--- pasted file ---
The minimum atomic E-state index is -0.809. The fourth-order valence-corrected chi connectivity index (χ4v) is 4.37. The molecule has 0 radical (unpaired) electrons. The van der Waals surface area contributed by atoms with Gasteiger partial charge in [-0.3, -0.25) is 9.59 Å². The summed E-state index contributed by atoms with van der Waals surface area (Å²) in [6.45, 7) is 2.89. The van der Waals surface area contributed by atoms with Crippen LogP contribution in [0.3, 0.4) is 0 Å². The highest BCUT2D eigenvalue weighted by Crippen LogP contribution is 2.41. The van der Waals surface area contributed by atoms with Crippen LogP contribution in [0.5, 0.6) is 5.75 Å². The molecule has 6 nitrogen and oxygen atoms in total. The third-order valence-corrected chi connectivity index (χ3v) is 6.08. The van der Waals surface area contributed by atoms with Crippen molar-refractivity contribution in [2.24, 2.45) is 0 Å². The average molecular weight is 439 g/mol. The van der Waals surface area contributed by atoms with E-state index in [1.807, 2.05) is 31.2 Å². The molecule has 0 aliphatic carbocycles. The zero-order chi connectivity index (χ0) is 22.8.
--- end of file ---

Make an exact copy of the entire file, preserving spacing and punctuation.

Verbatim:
The minimum atomic E-state index is -0.809. The fourth-order valence-corrected chi connectivity index (χ4v) is 4.37. The molecule has 0 radical (unpaired) electrons. The van der Waals surface area contributed by atoms with Gasteiger partial charge in [-0.3, -0.25) is 9.59 Å². The summed E-state index contributed by atoms with van der Waals surface area (Å²) in [6.45, 7) is 2.89. The van der Waals surface area contributed by atoms with Crippen LogP contribution in [0.3, 0.4) is 0 Å². The highest BCUT2D eigenvalue weighted by Crippen LogP contribution is 2.41. The van der Waals surface area contributed by atoms with Crippen LogP contribution in [0.5, 0.6) is 5.75 Å². The molecule has 6 nitrogen and oxygen atoms in total. The third-order valence-corrected chi connectivity index (χ3v) is 6.08. The van der Waals surface area contributed by atoms with Crippen molar-refractivity contribution in [2.24, 2.45) is 0 Å². The average molecular weight is 439 g/mol. The van der Waals surface area contributed by atoms with E-state index in [1.807, 2.05) is 31.2 Å². The molecule has 0 aliphatic carbocycles. The zero-order chi connectivity index (χ0) is 22.8.